Violence eases at Venezuelan jail

2012-05-18 14:26
Caracas - Venezuelan authorities on Thursday restored order at a notoriously overcrowded Caracas jail after shots rang out earlier in the day in the latest outbreak of violence in the country's badly strained prison system.

Authorities are trying to close the chaotic La Planta facility, built in 1964 to house 350 inmates, which has housed nearly 2 500, many armed with heavy weapons.

Inmates have, however, been resisting closure for weeks, leading to a virtual siege with security forces ringing the jail and periodic clashes with relatives camped outside.

Shots rang out for two hours and smoke rose over the facility in the morning.

Prisons Minister Iris Varela said authorities had convinced a group of 100 prisoners to move to other facilities.

"We managed to reason with a significant number of people being held here, and they have already started to come out," Varela told state television, showing images of prisoners walking past armed troops toward waiting vehicles.

"We hope to be finished with this in the coming hours, to completely evacuate the jail," said Varela.

President Hugo Chavez's government accuses opposition media of exaggerating and aggravating the situation.

Critics of the socialist president counter that his government has neglected the prison issue, especially during Chavez's absence from public life for cancer treatment.

"The situation in La Planta is another example of this government's failures on the issues of prisons and Venezuelans' security," said opposition leader Henrique Capriles, who is running against Chavez in an October election.

Last year some 5 000 soldiers took a month to quell violence in another overcrowded prison where riots killed 22 people.

Relatives outside La Planta jail spoke of injuries and deaths inside during Thursday's flare-up. Varela said prisoners could have been wounded or killed but did not provide details.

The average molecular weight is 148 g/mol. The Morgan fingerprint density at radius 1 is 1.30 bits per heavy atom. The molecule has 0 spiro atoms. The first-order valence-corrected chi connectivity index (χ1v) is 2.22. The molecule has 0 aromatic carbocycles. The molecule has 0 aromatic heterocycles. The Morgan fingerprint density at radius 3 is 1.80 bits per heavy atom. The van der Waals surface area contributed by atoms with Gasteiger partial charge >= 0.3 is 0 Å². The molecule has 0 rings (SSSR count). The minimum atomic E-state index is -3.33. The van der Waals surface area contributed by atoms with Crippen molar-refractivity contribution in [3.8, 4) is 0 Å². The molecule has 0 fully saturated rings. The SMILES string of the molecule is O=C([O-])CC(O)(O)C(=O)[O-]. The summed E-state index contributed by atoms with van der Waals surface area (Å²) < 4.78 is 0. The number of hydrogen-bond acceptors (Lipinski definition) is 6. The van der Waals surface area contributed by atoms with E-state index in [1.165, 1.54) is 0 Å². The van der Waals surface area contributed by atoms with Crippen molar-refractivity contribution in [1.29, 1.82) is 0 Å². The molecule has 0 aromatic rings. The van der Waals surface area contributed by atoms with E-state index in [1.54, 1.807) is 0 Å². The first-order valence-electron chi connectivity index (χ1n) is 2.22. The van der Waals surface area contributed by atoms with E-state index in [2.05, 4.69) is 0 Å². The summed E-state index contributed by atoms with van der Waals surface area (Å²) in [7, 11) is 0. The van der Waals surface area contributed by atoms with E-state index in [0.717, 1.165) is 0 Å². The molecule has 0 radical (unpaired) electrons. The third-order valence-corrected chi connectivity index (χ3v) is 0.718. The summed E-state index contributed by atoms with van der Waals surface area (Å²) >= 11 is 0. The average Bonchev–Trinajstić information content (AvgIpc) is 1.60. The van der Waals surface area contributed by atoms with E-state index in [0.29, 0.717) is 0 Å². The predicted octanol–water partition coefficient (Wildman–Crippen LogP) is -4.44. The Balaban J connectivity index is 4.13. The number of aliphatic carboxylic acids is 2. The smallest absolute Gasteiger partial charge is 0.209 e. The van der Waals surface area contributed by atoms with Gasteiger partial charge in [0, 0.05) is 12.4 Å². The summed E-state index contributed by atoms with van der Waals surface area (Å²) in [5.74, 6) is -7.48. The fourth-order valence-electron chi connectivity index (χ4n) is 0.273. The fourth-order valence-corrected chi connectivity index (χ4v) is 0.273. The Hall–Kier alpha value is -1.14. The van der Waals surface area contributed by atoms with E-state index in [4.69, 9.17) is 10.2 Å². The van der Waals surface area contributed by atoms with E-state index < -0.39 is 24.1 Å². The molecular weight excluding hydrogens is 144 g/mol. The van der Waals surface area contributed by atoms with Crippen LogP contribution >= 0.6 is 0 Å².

Hell in paradise

The South American nation's prisons are notorious for the ease of access to weapons and drugs as well as mobile phones and computers hooked up to the Internet, allowing inmates easy access to the outside world, often to run criminal gangs.

The country's 34 prisons house nearly 50 000 people, but were built for under a third of that, local rights groups say.

Hundreds die each year in riots and gang fights - 500 last year, according to a local prisons NGO - and the latest violence at La Planta left a district of Caracas virtually off limits for residents and motorists.

In perhaps Venezuela's worst single prison incident, about 130 prisoners were burned or hacked to death with machetes during gang fights at Sabaneta jail in Maracaibo in 1994.

Two years later, authorities at La Planta locked a number of prisoners into cells before firing tear gas inside. A fire broke out, and 25 prisoners burned to death while guards looked on, local news reports said. The charred remains took a week to identify, their bones glued to the furniture inside.

On Thursday, explosions could be heard from within a police cordon round the prison, which is in the ironically named "El Paraiso" (Paradise) district of Caracas, surrounded by hillside slums. Shots sounded out for a couple of hours.

"Hell in paradise," was how one local characterised it on Twitter.

Some relatives wore face masks to protect themselves against teargas swirling from the prison.

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